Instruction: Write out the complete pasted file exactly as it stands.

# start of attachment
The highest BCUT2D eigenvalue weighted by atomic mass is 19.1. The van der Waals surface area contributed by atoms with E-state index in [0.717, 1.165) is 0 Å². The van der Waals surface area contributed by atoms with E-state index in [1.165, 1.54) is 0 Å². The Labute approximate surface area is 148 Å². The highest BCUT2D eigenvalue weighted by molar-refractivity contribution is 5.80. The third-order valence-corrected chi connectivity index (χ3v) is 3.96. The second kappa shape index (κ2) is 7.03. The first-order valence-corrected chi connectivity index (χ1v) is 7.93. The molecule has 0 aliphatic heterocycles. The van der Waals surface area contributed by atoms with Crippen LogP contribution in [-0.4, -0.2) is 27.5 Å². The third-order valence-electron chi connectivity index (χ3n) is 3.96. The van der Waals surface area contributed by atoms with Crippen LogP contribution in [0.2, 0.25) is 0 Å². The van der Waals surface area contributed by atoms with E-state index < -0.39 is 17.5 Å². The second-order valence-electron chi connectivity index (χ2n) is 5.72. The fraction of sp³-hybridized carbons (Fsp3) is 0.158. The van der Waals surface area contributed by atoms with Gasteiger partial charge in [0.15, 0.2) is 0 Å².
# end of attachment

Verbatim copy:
The highest BCUT2D eigenvalue weighted by atomic mass is 19.1. The van der Waals surface area contributed by atoms with E-state index in [0.717, 1.165) is 0 Å². The van der Waals surface area contributed by atoms with E-state index in [1.165, 1.54) is 0 Å². The Labute approximate surface area is 148 Å². The highest BCUT2D eigenvalue weighted by molar-refractivity contribution is 5.80. The third-order valence-corrected chi connectivity index (χ3v) is 3.96. The second kappa shape index (κ2) is 7.03. The first-order valence-corrected chi connectivity index (χ1v) is 7.93. The molecule has 0 aliphatic heterocycles. The van der Waals surface area contributed by atoms with Crippen LogP contribution in [-0.4, -0.2) is 27.5 Å². The third-order valence-electron chi connectivity index (χ3n) is 3.96. The van der Waals surface area contributed by atoms with Crippen LogP contribution in [0.2, 0.25) is 0 Å². The van der Waals surface area contributed by atoms with E-state index < -0.39 is 17.5 Å². The second-order valence-electron chi connectivity index (χ2n) is 5.72. The fraction of sp³-hybridized carbons (Fsp3) is 0.158. The van der Waals surface area contributed by atoms with Gasteiger partial charge in [0.15, 0.2) is 0 Å².